Visiting Madeira - What to See and Do

(Madeira Airport FNC, Portugal)

Known affectionately as the Pearl of the Atlantic and also as the Garden Islands, Madeira is a volcanic archipelago that supports blossoming flowers and luscious green landscapes throughout the year. The island chain is located to the south-west of Portugal, about 90 minutes by air from Lisbon. Not surprisingly, the main island has become something of a year-round resort destination, featuring plenty of natural attractions for outdoor lovers, not to mention a host of relaxation opportunities to boot.

Even though sightseeing is somewhat limited, Madeira boasts several important landmarks, including a historical aquaduct network and lookouts that give priceless views of the island landscape. The natural sights of the island generally outweigh most other features of the archipelago.

Golfing, surfing, scuba diving, snorkelling and paragliding are just some of the activities that visitors may participate in. The New Year's celebrations are globally renowned as the largest fireworks production in the world. Remember, Madeira is a volcanic island chain, so the rugged yet picturesque peaks, valleys and plateaus of the islands make for superb hiking opportunities.

Ten things you must do in Madeira

  • Hiking at the Ponta de Sao Lourenco Nature Reserve is both a memorable and healthy activity in Madeira. In the past, the well-landscaped gardens and floral species throughout the site were sometimes challenging to reach. Nowadays, a footpath and railings make it easier for visitors to navigate the park. A full circuit is no easy feat though, taking several hours to complete. Prepare and carry supplies before uncovering the Ponta de Sao Lourenco.
  • Golfing has its place among the beautiful landscapes and bustling resorts. Several golf courses make it easy to find the perfect course. The Porto Santo, Palheiro and Santo da Serra golf courses are the most visited sporting attractions on the islands. The beautiful greenery and mountainous / coastal environments certainly make some pretty backdrops for a game of golf.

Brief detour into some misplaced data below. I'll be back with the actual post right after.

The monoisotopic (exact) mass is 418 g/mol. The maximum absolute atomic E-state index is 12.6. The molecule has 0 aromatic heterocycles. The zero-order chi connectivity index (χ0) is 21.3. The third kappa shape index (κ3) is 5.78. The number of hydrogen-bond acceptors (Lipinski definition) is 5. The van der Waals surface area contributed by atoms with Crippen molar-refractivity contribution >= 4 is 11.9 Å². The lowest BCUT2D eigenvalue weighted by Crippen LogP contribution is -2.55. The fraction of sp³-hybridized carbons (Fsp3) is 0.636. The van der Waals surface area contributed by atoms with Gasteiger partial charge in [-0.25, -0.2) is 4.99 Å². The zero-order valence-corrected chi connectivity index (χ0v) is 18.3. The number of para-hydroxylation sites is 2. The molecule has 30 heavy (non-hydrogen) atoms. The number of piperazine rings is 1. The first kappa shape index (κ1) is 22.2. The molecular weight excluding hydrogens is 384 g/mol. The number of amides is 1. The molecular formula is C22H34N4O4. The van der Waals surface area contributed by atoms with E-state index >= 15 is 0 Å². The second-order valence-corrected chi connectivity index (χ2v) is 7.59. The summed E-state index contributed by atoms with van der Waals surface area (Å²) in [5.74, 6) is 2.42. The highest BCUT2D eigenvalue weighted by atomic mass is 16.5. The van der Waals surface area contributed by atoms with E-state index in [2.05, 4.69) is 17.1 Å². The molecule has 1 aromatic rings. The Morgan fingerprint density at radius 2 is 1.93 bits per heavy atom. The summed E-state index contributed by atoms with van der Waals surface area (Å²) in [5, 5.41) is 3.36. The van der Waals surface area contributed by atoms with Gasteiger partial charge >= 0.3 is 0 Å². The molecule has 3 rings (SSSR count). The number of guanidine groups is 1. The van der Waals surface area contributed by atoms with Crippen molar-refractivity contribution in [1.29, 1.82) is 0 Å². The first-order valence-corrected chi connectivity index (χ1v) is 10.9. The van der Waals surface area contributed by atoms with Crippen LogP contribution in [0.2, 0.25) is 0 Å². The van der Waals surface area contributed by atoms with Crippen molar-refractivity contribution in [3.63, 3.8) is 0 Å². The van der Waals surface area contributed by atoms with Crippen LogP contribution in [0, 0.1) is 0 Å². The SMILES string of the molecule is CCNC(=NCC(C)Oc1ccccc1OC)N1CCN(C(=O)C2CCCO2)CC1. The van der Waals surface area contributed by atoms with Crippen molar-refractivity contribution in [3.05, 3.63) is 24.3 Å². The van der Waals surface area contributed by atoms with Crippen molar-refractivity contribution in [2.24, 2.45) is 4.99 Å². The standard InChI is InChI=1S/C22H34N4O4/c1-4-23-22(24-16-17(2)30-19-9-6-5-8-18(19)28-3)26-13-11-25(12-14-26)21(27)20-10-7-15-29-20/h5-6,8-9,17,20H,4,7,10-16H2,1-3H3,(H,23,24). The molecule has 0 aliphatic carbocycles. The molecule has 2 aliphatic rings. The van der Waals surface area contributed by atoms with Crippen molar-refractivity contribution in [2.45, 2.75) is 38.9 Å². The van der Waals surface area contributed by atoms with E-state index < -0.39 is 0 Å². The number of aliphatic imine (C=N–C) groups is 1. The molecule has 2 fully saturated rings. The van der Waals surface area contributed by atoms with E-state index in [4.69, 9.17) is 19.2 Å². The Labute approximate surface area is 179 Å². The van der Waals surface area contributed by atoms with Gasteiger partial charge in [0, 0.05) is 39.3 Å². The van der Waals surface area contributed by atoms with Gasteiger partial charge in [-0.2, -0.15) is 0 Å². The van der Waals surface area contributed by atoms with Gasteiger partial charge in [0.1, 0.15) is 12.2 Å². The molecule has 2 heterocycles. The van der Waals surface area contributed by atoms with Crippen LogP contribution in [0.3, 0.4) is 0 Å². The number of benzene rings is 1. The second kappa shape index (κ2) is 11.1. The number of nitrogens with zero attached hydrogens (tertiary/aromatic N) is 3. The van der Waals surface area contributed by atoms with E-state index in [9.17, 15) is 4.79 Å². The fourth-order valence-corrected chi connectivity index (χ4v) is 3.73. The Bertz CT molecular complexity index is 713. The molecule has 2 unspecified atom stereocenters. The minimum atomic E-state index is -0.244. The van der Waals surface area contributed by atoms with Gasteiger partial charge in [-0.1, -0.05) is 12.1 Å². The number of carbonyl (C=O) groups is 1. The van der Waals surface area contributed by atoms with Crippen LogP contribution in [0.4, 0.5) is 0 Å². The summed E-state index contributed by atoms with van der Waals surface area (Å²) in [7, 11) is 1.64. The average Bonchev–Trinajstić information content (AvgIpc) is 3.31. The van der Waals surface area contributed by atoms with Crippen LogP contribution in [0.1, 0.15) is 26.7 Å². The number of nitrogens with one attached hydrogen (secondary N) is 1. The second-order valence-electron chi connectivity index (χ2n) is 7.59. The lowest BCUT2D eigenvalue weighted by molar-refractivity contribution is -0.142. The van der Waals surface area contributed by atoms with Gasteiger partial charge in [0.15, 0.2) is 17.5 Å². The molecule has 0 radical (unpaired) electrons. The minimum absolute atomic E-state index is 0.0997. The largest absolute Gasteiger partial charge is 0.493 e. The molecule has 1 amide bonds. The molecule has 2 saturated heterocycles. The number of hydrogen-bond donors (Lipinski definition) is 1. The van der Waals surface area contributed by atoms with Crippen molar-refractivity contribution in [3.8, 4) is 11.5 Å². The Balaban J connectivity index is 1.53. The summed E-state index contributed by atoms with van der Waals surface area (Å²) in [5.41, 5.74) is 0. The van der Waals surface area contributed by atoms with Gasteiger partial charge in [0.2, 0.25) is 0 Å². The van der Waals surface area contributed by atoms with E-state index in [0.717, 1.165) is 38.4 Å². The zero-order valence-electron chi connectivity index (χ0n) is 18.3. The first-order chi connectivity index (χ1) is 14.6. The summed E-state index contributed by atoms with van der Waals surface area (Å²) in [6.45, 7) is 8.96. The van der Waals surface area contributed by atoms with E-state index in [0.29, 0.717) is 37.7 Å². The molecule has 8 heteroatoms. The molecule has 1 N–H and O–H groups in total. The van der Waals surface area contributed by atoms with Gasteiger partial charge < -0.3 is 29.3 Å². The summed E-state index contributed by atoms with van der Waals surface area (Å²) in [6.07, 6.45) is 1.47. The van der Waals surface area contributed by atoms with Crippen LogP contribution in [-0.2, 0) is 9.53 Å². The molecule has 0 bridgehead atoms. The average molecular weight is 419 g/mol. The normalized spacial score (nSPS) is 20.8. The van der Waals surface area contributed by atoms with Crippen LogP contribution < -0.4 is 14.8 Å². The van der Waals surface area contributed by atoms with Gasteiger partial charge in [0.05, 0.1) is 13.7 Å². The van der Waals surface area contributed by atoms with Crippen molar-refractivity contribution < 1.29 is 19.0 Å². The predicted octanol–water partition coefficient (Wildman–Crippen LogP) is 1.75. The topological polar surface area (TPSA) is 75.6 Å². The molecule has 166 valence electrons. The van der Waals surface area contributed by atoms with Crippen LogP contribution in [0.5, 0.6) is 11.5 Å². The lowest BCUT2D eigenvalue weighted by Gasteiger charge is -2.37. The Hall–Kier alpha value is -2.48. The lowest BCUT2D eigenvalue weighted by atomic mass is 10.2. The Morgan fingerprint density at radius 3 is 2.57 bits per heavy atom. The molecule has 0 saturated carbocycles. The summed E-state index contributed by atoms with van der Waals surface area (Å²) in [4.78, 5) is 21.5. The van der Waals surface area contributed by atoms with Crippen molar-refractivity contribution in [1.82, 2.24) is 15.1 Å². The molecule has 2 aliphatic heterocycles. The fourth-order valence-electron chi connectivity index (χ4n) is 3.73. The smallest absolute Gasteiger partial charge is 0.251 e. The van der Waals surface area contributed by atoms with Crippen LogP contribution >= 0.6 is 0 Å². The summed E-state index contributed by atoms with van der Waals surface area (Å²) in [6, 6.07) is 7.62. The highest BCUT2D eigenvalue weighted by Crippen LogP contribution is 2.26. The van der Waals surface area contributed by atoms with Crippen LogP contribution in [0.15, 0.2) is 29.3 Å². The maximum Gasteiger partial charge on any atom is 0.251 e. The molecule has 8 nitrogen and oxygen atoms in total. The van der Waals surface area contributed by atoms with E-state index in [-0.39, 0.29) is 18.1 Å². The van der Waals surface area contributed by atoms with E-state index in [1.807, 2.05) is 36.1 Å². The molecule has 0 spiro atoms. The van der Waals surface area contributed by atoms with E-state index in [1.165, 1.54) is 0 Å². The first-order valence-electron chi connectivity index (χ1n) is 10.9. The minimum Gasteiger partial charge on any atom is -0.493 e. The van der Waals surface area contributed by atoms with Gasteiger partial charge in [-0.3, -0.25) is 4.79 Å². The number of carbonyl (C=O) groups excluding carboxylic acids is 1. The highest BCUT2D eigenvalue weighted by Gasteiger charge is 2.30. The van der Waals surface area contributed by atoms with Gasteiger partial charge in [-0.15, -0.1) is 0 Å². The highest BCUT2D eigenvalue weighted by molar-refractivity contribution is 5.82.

• Surfing the waves of Madeira can be done by beginner surfers, experts and every one in between. There are surf schools and equipment for hire throughout Madeira's main beaches. Paul do Mar is one of the most important beaches for surfing in the archipelago, while Jardim do Mar is another great site for learners and expert surfers.
  • The entire coastline of Madeira is blessed with an awesome array of underwater exploration opportunities. Both snorkelling and scuba diving are popular activities, as there are dozens of renowned sites throughout the archipelago worth exploring. Tours and packages provide boat transportation, equipment and diving / snorkelling instructors for reasonable prices. The water is generally clear and clean, although one side of the island is much windier and therefore more exposed to unsettled waters.
  • Lookouts are common place in the tourism industry of Madeira. Called 'Miradouro' in Portuguese, lookout points are a perfect place to take a loved-one or travel to by tour. The island's best views can be seen from such places like Pico de Facho, Curral das Freiras and Pico do Arieiro. It is best to build stamina for the trips up some peaks, as the trek (if it is even required) is sometimes challenging.
  • The coasts and interior of the islands are subject to incredible forces of nature that shape innumerable natural landmarks and attractions, like the Sao Vicente Caves. These caves were created through volcanic forces and are famous for their lava tubes. Tours of the site are recommended, as the tectonic instability makes it a better and safer option.
  • The 'levadas' (narrow waterways / canals) make up a significant network of sites, being constructed between the 15th and 20th century. They include classically built aquaducts that were used to transport water from the mountains to the farmlands of the surrounding coastal and interior areas. Some of the ducts are still operating today, although not as relied upon as in the past.
  • Learn more about the archipelago's history by visiting the Madeira Story Centre. This fascinating complex is teeming with historical facts of the islands. Visitors don't have to be history buffs to enjoy this site. The small islands do have a long and fruitful history, so patrons will likely spend a fair bit of time sorting through the displays on offer.
  • Head to Madeira for the New Year's Eve fireworks. This celebration boasts the largest fireworks display on the planet, attracting many thousands to the islands over the New Year's holidays. Go to the Funchal marina or jump on a cruise ship for the best viewing spots. Pico dos Barcelos is another stunning view point for the fireworks.
  • Paragliding is an adventure in itself. However, paragliding across the landscape of Madeira is something else altogether. Most of the flights are tandem, but experienced paragliders may opt for individual thrill rides. The island's natural environment is almost perfectly suited to amazing air-sailing experiences. The winds, valleys, mountains and cliffs all make it an ideal spot.

Madeira Airport FNC

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